Dutchman arrested in Spain for DDoS attacks on Spamhaus

Posted by   Virus Bulletin on   Apr 29, 2013

Suspect drove around in 'mobile bunker' to co-ordinate attacks.

Police in Spain have arrested a 35-year-old Dutchman, believed to be responsible for the DDoS attacks on Spamhaus last month.

Although the Dutch public prosecutor has only identified the suspect as 'SK', it is almost certain that he is Sven Olaf Kamphuis, spokesman for hosting provider CyberBunker. It was the blacklisting of CyberBunker's IP addresses that triggered the DDoS attacks, and Kamphuis has acted as an unofficial spokesman for the 'Stophaus' group behind the attacks - although, somewhat implausably, he denies any direct involvement.

CyberBunker is named after the disused NATO bunker from the Cold War era in the Netherlands, where it was once (and possibly still is) located. CyberBunker promises to host anything 'except child porn and anything related to terrorism', thus few will be surprised that it is a popular host for spammers, scammers and malware authors. It has also hosted a Wikileaks mirror and the website of torrent index The Pirate Bay.

For this latter reason, the provider has gained some popularity among the hacktivist community. This popularity may also have been fuelled by the spin Kamphuis has given to the story, where he tried to portray himself as an online Robin Hood, accusing Spamhaus in general and its founder Steve Linford in particular of wanting to control the Internet.

The attack on Spamhaus was said to be 'the biggest DDoS ever', and although some stories in the media about the iminent collapse of the Internet were somewhat inflated, it certainly was big. It disrupted both the website and the email infrastructure of the blacklist provider, although it didn't affect the DNS-based list itself. This led to the ironic situation where IP addresses could still be added to the blacklist, but removals could be delayed.

It is uncertain whether the arrest of Kamphuis means the DDoS attacks have now come to an end. Shortly after his arrest, some hacktivists posted an 'official' press release, in which they threaten more attacks if Kamphuis is not released. They also claim to be responsible for a series of DDoS attacks against Dutch banks and government websites in recent weeks, but this is probably to be taken with a pinch of salt.

More details at the blog of Brian Krebs here, with comments from Spamhaus's Steve Linford here. Meanwhile, the Dynamoo blog had a look at some of CyberBunker's IP space and found a significant part of it listed for spreading malware and/or spam.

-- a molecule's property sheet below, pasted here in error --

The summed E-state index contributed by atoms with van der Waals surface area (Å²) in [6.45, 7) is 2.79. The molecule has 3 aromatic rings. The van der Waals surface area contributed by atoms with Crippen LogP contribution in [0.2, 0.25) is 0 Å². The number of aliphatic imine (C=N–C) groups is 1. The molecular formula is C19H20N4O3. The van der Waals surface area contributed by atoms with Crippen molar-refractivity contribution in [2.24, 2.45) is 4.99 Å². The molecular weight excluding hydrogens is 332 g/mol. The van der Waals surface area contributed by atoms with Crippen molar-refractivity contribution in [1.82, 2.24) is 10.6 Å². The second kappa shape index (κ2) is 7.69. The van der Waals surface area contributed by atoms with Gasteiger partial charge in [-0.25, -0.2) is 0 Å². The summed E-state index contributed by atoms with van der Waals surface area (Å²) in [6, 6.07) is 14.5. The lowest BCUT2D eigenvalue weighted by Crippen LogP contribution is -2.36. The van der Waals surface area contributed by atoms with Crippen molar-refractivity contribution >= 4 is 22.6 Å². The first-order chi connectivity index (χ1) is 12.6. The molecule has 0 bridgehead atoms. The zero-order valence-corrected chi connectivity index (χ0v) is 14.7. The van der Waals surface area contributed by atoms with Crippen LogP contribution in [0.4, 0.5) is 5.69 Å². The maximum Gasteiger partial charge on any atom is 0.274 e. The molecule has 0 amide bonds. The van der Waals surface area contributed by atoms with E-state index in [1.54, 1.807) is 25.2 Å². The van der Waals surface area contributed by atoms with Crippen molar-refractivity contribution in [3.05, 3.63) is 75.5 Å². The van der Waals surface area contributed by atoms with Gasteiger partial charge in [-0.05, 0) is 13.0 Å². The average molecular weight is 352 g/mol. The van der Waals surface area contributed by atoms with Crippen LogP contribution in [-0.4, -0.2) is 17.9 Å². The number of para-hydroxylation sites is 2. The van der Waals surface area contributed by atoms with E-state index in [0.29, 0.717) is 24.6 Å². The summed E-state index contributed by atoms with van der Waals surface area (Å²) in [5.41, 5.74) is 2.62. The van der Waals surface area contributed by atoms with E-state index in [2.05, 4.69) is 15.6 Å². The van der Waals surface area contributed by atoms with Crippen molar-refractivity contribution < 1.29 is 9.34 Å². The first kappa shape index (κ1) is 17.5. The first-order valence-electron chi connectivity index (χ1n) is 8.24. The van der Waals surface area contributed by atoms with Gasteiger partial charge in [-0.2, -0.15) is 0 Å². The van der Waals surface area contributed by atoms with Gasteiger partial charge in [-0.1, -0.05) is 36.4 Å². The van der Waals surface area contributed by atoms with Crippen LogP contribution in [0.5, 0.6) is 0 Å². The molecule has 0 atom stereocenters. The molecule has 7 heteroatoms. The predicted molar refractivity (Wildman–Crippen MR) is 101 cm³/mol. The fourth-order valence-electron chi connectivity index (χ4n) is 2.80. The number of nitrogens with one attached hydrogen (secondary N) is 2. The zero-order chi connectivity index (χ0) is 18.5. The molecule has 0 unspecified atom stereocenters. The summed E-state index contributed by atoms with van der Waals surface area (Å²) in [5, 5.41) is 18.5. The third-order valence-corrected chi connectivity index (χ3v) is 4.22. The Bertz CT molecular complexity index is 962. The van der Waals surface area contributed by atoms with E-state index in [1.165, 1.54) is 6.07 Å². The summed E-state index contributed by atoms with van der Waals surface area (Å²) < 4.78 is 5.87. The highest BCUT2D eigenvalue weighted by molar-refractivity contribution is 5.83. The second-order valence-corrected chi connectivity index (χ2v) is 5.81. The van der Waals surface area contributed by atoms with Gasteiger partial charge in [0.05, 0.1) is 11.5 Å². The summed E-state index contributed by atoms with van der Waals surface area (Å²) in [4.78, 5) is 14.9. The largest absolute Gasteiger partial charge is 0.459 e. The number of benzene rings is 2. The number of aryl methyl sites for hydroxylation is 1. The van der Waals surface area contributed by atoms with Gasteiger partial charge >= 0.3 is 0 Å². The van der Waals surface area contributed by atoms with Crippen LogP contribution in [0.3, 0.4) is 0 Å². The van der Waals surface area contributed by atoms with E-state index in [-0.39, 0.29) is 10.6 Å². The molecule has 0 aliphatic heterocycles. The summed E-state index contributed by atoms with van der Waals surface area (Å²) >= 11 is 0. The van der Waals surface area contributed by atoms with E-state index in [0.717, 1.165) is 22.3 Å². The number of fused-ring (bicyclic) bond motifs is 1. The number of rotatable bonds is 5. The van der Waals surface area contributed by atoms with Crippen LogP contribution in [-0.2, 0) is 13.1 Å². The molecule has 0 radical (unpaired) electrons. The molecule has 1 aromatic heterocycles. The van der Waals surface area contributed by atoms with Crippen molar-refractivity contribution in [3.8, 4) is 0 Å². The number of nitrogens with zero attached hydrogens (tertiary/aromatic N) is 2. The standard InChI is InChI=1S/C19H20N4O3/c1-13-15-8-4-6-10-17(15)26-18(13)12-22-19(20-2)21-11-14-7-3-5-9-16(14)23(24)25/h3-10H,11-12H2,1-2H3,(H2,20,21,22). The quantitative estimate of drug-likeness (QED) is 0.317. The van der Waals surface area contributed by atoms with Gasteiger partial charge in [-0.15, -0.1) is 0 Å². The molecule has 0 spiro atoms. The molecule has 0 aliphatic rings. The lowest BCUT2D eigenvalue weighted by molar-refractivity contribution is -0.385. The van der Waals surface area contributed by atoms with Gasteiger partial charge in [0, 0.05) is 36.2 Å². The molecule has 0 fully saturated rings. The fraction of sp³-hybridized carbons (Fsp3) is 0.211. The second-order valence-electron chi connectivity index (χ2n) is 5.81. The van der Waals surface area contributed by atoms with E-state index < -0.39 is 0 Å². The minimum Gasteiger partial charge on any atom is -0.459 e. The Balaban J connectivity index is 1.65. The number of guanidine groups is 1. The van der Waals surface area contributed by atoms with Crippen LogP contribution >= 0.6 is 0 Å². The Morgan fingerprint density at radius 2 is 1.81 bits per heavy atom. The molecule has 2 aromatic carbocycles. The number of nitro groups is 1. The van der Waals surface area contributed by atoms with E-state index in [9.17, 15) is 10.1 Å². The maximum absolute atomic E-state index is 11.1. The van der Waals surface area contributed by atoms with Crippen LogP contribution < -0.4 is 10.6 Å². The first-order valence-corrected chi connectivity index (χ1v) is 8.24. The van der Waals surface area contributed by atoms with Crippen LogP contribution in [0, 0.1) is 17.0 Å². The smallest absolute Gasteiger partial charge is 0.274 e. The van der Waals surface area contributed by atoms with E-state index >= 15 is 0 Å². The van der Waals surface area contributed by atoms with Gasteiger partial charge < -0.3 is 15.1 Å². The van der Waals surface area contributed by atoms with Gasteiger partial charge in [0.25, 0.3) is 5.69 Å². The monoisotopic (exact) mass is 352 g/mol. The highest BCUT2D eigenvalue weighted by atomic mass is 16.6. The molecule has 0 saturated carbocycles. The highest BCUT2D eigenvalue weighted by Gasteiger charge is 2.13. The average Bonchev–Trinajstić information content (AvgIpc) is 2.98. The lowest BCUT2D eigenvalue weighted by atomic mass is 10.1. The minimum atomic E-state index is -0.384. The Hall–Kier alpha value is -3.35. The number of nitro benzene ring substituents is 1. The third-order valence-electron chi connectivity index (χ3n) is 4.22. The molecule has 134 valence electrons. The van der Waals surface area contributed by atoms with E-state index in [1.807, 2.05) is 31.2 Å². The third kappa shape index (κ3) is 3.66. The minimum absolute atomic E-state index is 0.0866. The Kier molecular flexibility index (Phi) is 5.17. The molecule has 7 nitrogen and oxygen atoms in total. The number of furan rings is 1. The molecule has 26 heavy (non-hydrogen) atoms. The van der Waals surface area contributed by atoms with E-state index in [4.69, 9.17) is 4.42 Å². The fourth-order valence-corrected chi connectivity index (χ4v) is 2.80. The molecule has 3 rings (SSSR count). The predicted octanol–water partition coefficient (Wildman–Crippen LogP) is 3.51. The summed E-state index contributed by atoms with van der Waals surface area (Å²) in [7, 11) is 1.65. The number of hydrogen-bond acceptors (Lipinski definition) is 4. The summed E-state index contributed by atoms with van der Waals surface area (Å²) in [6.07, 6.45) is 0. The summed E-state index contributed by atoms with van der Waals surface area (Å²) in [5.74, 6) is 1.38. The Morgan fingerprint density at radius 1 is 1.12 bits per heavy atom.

Posted on 29 April 2013 by Martijn Grooten

twitter.png
fb.png
linkedin.png
googleplus.png
reddit.png

 

Latest posts:

Where are all the ‘A’s in APT?

In a guest blog post by VB2018 gold partner Kaspersky Lab, Costin Raiu, Director of the company's Global Research and Analysis Team, looks critically at the 'A' in APT.

VB2018 preview: commercial spyware and its use by governments

Today, we preview three VB2018 presentations that look at threats against civil society in general and the use of commercial spyware by governments for this purpose in particular.

VB2018 preview: Wipers in the wild

Today we preview the VB2018 paper by Saher Naumaan (BAE Systems Applied Intelligence) on the use of wipers in APT attacks.

VB2018 preview: IoT botnets

The VB2018 programme is packed with a wide range of security topics featuring speakers from all around the world. Today we preview two of them: one by Qihoo 360 researchers on tracking variants of Mirai and one by researchers from Bitdefender on the…

VB2018: last-minute talks announced

We are excited to announce the final additions to the VB2018 programme in the form of 10 'last-minute' papers covering up-to-the-minute research and hot topics and two more invited talks.

We have placed cookies on your device in order to improve the functionality of this site, as outlined in our cookies policy. However, you may delete and block all cookies from this site and your use of the site will be unaffected. By continuing to browse this site, you are agreeing to Virus Bulletin's use of data as outlined in our privacy policy.